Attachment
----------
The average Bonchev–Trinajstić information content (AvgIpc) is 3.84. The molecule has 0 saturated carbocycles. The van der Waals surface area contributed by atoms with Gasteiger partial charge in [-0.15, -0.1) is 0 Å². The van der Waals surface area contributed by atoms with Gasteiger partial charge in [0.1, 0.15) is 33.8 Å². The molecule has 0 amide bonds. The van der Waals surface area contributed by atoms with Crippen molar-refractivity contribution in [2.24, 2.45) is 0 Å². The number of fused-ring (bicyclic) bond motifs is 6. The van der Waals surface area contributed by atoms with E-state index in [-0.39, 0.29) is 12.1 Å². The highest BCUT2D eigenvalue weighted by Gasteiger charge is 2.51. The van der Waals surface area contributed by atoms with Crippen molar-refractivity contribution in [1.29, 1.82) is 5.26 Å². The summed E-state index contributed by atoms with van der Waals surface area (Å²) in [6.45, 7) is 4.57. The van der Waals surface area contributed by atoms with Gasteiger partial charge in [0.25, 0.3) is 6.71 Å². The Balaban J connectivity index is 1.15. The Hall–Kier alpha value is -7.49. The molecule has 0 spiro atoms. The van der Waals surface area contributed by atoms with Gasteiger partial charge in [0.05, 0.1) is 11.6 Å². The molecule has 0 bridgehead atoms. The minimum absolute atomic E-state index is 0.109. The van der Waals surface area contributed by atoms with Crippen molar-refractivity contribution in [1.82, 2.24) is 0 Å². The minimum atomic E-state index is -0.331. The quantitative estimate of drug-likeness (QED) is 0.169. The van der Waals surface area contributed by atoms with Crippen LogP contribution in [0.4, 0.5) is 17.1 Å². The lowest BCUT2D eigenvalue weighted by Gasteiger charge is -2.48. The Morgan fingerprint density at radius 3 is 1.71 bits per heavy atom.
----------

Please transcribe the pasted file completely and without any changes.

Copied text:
The average Bonchev–Trinajstić information content (AvgIpc) is 3.84. The molecule has 0 saturated carbocycles. The van der Waals surface area contributed by atoms with Gasteiger partial charge in [-0.15, -0.1) is 0 Å². The van der Waals surface area contributed by atoms with Gasteiger partial charge in [0.1, 0.15) is 33.8 Å². The molecule has 0 amide bonds. The van der Waals surface area contributed by atoms with Crippen molar-refractivity contribution in [2.24, 2.45) is 0 Å². The number of fused-ring (bicyclic) bond motifs is 6. The van der Waals surface area contributed by atoms with E-state index in [-0.39, 0.29) is 12.1 Å². The highest BCUT2D eigenvalue weighted by Gasteiger charge is 2.51. The van der Waals surface area contributed by atoms with Crippen molar-refractivity contribution in [1.29, 1.82) is 5.26 Å². The summed E-state index contributed by atoms with van der Waals surface area (Å²) in [6.45, 7) is 4.57. The van der Waals surface area contributed by atoms with Gasteiger partial charge in [0.25, 0.3) is 6.71 Å². The Balaban J connectivity index is 1.15. The Hall–Kier alpha value is -7.49. The molecule has 0 spiro atoms. The van der Waals surface area contributed by atoms with Gasteiger partial charge in [0.05, 0.1) is 11.6 Å². The molecule has 0 bridgehead atoms. The minimum absolute atomic E-state index is 0.109. The van der Waals surface area contributed by atoms with Crippen molar-refractivity contribution in [1.82, 2.24) is 0 Å². The minimum atomic E-state index is -0.331. The quantitative estimate of drug-likeness (QED) is 0.169. The van der Waals surface area contributed by atoms with Crippen LogP contribution in [0.4, 0.5) is 17.1 Å². The lowest BCUT2D eigenvalue weighted by Gasteiger charge is -2.48. The Morgan fingerprint density at radius 3 is 1.71 bits per heavy atom.